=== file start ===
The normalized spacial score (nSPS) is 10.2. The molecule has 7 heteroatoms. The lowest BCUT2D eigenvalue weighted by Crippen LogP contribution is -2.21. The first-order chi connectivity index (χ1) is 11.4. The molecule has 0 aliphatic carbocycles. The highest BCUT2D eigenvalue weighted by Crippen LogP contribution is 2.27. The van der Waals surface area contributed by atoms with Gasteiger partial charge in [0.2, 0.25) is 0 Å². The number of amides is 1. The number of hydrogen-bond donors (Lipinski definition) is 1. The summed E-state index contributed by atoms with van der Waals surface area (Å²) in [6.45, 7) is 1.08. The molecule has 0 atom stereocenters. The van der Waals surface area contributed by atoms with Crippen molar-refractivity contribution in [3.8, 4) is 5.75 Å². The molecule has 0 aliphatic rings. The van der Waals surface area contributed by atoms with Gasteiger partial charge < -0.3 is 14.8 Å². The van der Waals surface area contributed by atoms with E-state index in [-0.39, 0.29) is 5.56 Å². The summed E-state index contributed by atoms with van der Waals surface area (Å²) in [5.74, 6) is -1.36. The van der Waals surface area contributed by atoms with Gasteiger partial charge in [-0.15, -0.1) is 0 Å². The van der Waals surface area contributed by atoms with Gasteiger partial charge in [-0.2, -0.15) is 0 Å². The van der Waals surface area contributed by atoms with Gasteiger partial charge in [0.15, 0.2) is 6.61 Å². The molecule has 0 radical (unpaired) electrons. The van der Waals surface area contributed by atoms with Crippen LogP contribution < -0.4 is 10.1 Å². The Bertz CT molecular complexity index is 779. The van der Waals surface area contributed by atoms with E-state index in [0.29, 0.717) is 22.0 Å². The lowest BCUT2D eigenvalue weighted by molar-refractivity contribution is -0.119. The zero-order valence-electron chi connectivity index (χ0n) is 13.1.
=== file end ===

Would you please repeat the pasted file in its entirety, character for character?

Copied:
The normalized spacial score (nSPS) is 10.2. The molecule has 7 heteroatoms. The lowest BCUT2D eigenvalue weighted by Crippen LogP contribution is -2.21. The first-order chi connectivity index (χ1) is 11.4. The molecule has 0 aliphatic carbocycles. The highest BCUT2D eigenvalue weighted by Crippen LogP contribution is 2.27. The van der Waals surface area contributed by atoms with Gasteiger partial charge in [0.2, 0.25) is 0 Å². The number of amides is 1. The number of hydrogen-bond donors (Lipinski definition) is 1. The summed E-state index contributed by atoms with van der Waals surface area (Å²) in [6.45, 7) is 1.08. The molecule has 0 atom stereocenters. The van der Waals surface area contributed by atoms with Crippen molar-refractivity contribution in [3.8, 4) is 5.75 Å². The molecule has 0 aliphatic rings. The van der Waals surface area contributed by atoms with Gasteiger partial charge < -0.3 is 14.8 Å². The van der Waals surface area contributed by atoms with E-state index in [-0.39, 0.29) is 5.56 Å². The summed E-state index contributed by atoms with van der Waals surface area (Å²) in [5.74, 6) is -1.36. The van der Waals surface area contributed by atoms with Gasteiger partial charge in [-0.15, -0.1) is 0 Å². The van der Waals surface area contributed by atoms with Gasteiger partial charge in [-0.2, -0.15) is 0 Å². The van der Waals surface area contributed by atoms with Gasteiger partial charge in [0.15, 0.2) is 6.61 Å². The molecule has 0 radical (unpaired) electrons. The van der Waals surface area contributed by atoms with Crippen LogP contribution < -0.4 is 10.1 Å². The Bertz CT molecular complexity index is 779. The van der Waals surface area contributed by atoms with E-state index in [0.29, 0.717) is 22.0 Å². The lowest BCUT2D eigenvalue weighted by molar-refractivity contribution is -0.119. The zero-order valence-electron chi connectivity index (χ0n) is 13.1.